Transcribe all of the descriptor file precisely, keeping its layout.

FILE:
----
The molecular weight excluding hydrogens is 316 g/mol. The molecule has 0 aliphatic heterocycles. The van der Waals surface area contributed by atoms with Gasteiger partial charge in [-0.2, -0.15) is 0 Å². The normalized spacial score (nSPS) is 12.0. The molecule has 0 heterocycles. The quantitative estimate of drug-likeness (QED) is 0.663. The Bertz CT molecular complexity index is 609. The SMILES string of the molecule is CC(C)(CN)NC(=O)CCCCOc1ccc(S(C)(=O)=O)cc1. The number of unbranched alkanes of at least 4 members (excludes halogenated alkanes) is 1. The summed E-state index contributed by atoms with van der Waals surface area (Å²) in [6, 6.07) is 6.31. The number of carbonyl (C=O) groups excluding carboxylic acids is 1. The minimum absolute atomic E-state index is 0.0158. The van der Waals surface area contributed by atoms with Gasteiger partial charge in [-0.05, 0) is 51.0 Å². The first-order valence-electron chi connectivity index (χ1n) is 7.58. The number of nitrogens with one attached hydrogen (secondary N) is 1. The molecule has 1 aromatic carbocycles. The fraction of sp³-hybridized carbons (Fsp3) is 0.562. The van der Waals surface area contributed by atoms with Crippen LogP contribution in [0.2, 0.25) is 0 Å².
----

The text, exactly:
The molecular weight excluding hydrogens is 316 g/mol. The molecule has 0 aliphatic heterocycles. The van der Waals surface area contributed by atoms with Gasteiger partial charge in [-0.2, -0.15) is 0 Å². The normalized spacial score (nSPS) is 12.0. The molecule has 0 heterocycles. The quantitative estimate of drug-likeness (QED) is 0.663. The Bertz CT molecular complexity index is 609. The SMILES string of the molecule is CC(C)(CN)NC(=O)CCCCOc1ccc(S(C)(=O)=O)cc1. The number of unbranched alkanes of at least 4 members (excludes halogenated alkanes) is 1. The summed E-state index contributed by atoms with van der Waals surface area (Å²) in [6, 6.07) is 6.31. The number of carbonyl (C=O) groups excluding carboxylic acids is 1. The minimum absolute atomic E-state index is 0.0158. The van der Waals surface area contributed by atoms with Gasteiger partial charge in [-0.05, 0) is 51.0 Å². The first-order valence-electron chi connectivity index (χ1n) is 7.58. The number of nitrogens with one attached hydrogen (secondary N) is 1. The molecule has 1 aromatic carbocycles. The fraction of sp³-hybridized carbons (Fsp3) is 0.562. The van der Waals surface area contributed by atoms with Crippen LogP contribution in [0.2, 0.25) is 0 Å².